Saturday, December 24, 2005

David Lynch's Short Films

Although it is difficult, perhaps impossible, to summarise any of the three short films by Lynch that I saw today but I will try (and it is true for any surrealistic and abstract work of art, they exist precisely because conventional language fails to convey or even approximate what those works of art want to convey). Anyway, the first film The Alphabet, which is about five minutes long, starts with an animation with English alphabets appearing on screen in some random way and then the capital 'A' gives birth to small 'a' which then metamorphoses into a human figure. Not some regular human form but a surrealistic kind of human form direct out of those famous paintings which disfigure and distort human face and organs. Then all the alphabets enter the brain of the human figure and then there is some blood and a female voice tells us that 'remember we are dealing with a human form'. I wish I could say something profound like--'the film is about the mysteries of language and central role that it plays in human existence' but I will leave all that intellectual talk for now! Honestly it didn't make any sense to me :)

The second short, The Amputee, is more straight-forward and so least interesting of the all three. A young woman with both her legs amputated is writing a letter and reminiscing about some of her friends. A nurse comes and does her bandage and dresses her wounds but the girl doesn't pay any attention to it at all. She just goes on writing the letter. Again no idea what the short was about!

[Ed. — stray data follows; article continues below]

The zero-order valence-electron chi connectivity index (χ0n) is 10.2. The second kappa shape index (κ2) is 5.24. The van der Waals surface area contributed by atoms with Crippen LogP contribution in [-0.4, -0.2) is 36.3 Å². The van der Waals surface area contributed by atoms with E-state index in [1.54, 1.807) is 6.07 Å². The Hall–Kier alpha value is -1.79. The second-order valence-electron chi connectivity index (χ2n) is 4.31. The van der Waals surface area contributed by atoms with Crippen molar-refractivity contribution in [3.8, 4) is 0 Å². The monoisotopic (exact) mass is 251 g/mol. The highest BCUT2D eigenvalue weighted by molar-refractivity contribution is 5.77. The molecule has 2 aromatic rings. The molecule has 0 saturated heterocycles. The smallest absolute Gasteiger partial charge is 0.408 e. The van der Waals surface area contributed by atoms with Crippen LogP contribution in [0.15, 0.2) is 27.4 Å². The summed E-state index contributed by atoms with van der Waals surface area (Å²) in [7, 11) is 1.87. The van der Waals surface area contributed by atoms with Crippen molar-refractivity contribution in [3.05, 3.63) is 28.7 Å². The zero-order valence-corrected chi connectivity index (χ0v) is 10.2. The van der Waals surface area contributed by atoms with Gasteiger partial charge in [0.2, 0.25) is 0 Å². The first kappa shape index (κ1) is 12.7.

The third film, the longest, the most interesting and the most coherent (comparatively speaking) of the all three is The Grandmother. A lonely young boy, who is abused by his parents plants a seed in his bed from which his grandmother grows (!). Boy has some nice time with her grandmother after that she perhaps dies after whistling loudly(!). The boy implores his parents to help his grandmother but they don't listen and whisk him away. He then meets up his grandmother in the grave yard.

In a nutshell the shorts are harmless intellectual exercises but unless you are a Lynch completist or a passionate student of surrealism, it is better to remain content with Lynch's Eraserhead. It contains all his experimental and thematic concerns that are on display in these shorts.

A brief introduction to some of these films is on this excellent website.

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